In fact, Jonah’s vain efforts to refuse God’s call and his bad attitude about the whole mission – including the success he ended up having – has earned him a reputation among some people for being crabby and ridiculous. We have all assumed that he hated the idea that God could care about Gentiles.

But maybe there is more to the story….

Nineveh is just southwest of what is now the city of Mosel, Iraq, just across the Tigris River. Nineveh was one of the oldest and greatest cities in ancient times. Its beginning dates back to 6,000 years before Christ. It was a pagan religious center, a trade center and the capital of Israel’s greatest enemy, Assyria.

Jonah does not tell us much about Nineveh but the Prophet Nahum does. He tells us that their primary sin was War. It was a city of bloodshed which murdered a lot of people and enslaved entire nations (Nahum 3:1). Nahum also says that they “increased the merchants more than the stars of heaven” (Nahum 3:16). It seems the people of Nineveh were most concerned with making money. Because of their violence and greed, when Nineveh is mentioned in the Bible, it is never with affection or compassion.

Saving Nineveh?

So, Nineveh’s deliverance –  from Jonah’s perspective –  would mean that this sinful city would “live to fight another day,” so to speak. Nineveh would be able to continue to kill and enslave, build wealth and ignore the least of these. Preserving this place and these people could mean that Israel would fight them again at some point in the near future. From his experience, from his knowledge, and from his gut intuition – saving Nineveh was a very bad idea.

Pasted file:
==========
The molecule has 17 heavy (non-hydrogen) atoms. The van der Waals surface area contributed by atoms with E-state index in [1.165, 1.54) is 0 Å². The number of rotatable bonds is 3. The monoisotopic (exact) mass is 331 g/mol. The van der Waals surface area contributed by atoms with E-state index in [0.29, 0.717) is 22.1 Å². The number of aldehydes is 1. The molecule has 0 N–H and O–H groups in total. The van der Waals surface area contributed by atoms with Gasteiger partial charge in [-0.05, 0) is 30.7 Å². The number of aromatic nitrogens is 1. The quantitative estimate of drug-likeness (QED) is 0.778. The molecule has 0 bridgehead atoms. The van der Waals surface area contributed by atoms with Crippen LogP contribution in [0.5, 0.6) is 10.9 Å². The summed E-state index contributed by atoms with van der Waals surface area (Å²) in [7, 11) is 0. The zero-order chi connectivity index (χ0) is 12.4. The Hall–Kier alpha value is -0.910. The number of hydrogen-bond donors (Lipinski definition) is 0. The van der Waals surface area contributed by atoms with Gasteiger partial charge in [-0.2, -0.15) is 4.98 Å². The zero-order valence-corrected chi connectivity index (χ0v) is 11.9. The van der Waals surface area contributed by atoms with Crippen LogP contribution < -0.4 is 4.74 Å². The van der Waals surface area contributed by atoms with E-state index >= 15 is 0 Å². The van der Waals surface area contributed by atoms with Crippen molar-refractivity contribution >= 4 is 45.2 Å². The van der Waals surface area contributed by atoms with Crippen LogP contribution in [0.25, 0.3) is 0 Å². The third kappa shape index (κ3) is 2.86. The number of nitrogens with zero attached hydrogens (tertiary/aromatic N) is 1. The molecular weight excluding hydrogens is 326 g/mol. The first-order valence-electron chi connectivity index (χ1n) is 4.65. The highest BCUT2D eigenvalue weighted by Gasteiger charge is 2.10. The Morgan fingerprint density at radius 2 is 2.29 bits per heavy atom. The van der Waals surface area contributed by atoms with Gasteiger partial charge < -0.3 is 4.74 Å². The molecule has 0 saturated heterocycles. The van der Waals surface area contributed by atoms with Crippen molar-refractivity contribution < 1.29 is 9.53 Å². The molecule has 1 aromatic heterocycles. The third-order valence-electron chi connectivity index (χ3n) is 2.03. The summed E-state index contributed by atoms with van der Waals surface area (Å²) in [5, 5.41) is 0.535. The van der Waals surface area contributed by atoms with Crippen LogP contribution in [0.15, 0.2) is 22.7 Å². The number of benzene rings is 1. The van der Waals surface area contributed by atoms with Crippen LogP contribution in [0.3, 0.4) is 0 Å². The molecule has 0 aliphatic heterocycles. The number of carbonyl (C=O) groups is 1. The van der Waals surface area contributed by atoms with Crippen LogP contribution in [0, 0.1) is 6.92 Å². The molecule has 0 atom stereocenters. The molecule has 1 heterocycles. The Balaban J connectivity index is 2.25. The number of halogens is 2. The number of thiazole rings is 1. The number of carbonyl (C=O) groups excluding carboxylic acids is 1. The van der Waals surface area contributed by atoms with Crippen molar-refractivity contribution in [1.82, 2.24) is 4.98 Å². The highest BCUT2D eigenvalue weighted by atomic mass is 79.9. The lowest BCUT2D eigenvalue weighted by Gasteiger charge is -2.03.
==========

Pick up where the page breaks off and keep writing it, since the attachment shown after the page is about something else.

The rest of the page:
As a matter of fact – and unfortunately – Jonah was right! Less than 20 years after he died, in 722 BC, the northern kingdom of Israel was utterly destroyed by the Assyrians. And for a long time after that, Judah and Jerusalem were firmly under the thumb of Assyria as its vassal. So God’s mercy for Nineveh did come at a terrible cost to Israel.

Looking back from our point in history, Jonah’s strong desire to NOT go to Nineveh makes a lot of sense. Jonah knew that God’s mercy is greater and more powerful than God’s justice. And mercy for Nineveh would one day spell destruction, death, and deportation for Jonah’s home and for Jonah’s people. Jonah did not want mercy; he wanted justice!

Saving the U.S.?

Suzan Shown Harjo, advocate for Native American rights. Photo credit: U.S. National Archives. No copyright restrictions.
Suzan Shown Harjo, advocate for Native American rights. Photo credit: U.S. National Archives. No copyright restrictions.

Jonah’s story in today’s context in the U.S. might be like God calling Suzan Shown Harjo to warn this country of impending doom.  Suzan is a Cheyenne and Muscogee Native American Leader who has dedicated her life to advocating for Native American rights.

We can imagine that God might say:

Suzan, the United States is a sinful nation, full of violence and evil. Go to Washington D.C., the center and power of this great nation, and tell the people to turn away from their wickedness and repent. Their greed is desecrating sacred native lands, causing global temperatures to rise, the polar ice caps to melt, and severe weather to destroy lives. My people are dying! Suzan, tell Congress and the President, tell the Supreme Court and all the people who call themselves Americans to change their ways and I will show them mercy.